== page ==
The danger of shorting this position is the sharp degree of correction that occurs once anxiety creeps into the market yet again. Yet since the market's trend is to eventually normalize, shorting the volatility index seen here is one of the more predictable trends to rely on thanks to the effects of contango. Investors could alternatively go long a VIX inverse investment such as the VelocityShares Daily Inverse VIX ST ETN (XIV) in order to capture a similar trend.
2) Maximize Your Stable Dividend Growth.
Investors often seek large dividends regardless of the company's ability to actually sustain these yields. Companies that promise enticing yields can often do so at the risk of being unable to sustain them. Yet as stability remains an important factor for investor confidence, monitoring the dividend growth history of a company can often serve as an enduring guideline to the overall trustworthiness of the dividend itself.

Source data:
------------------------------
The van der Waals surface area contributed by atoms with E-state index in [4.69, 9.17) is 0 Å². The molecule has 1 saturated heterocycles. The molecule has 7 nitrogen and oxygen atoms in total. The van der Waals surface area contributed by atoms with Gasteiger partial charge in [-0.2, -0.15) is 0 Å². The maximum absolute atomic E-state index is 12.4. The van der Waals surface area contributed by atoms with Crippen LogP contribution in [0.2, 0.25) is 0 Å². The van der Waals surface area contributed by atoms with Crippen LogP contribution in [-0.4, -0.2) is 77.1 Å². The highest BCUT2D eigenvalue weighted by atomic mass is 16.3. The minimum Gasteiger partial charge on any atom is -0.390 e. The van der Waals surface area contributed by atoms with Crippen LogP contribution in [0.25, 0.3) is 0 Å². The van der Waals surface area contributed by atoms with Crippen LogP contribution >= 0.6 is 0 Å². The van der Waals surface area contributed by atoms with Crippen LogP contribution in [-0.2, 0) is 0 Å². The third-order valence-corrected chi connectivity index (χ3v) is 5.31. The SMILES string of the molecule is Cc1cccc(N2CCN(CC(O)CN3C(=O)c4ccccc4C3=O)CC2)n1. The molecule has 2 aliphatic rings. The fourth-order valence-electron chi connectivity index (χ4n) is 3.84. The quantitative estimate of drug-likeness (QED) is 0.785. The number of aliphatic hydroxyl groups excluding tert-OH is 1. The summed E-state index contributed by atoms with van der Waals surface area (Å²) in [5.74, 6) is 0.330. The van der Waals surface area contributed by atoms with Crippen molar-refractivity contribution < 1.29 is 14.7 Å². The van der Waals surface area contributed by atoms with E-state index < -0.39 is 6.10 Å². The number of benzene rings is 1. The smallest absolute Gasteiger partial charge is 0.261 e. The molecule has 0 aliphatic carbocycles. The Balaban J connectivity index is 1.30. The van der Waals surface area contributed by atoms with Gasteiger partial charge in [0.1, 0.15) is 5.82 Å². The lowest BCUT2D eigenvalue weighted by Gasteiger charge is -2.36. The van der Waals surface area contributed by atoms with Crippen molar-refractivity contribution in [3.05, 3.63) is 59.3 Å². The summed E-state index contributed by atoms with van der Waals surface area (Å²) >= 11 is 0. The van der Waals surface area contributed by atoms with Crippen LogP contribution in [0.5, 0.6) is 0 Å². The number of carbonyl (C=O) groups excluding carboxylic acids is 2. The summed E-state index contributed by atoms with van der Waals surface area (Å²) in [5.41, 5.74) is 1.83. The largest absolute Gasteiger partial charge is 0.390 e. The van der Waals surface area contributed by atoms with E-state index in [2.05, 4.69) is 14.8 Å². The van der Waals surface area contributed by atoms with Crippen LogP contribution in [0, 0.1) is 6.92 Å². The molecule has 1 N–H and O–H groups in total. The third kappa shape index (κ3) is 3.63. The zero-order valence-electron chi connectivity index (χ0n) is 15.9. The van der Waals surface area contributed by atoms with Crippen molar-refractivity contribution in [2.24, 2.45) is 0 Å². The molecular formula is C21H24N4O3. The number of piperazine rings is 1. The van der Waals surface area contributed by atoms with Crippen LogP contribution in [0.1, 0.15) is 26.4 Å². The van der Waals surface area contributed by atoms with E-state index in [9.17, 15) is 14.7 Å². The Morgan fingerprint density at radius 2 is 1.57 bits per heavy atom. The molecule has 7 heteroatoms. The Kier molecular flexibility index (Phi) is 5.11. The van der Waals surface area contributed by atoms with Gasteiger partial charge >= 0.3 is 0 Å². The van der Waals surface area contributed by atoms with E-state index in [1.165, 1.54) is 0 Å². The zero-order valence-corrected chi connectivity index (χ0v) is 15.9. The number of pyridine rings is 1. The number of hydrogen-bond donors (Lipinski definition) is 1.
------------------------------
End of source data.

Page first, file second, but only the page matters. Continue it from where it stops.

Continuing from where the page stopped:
Additionally, dividend growth provides a key complementary element to the income component of an equity investment. With dividend growth, the distribution not only becomes a means to replace income, but it can also have the benefit of compounding it. For example, if a yield steadily grows 10% annually after 10 years the dividend component of a company's stock will have increased 159% instead of the expected 100%. Steadily compounding income remains one healthy means to combat the woes of inflation.
A look at the Coca-Cola Company's (KO) dividend history as seen above offers a prime example of a company that has year over year steadily increased its dividend rate. Since 1963, the company has sequentially raised its dividend thereby offering the impressive 50-year history of doing so. In 2002, the quarterly rate of the company was $0.10. Yet ten years later in 2012 and the quarterly rate was declared at $0.255 in clear illustration of a compounding dividend rate.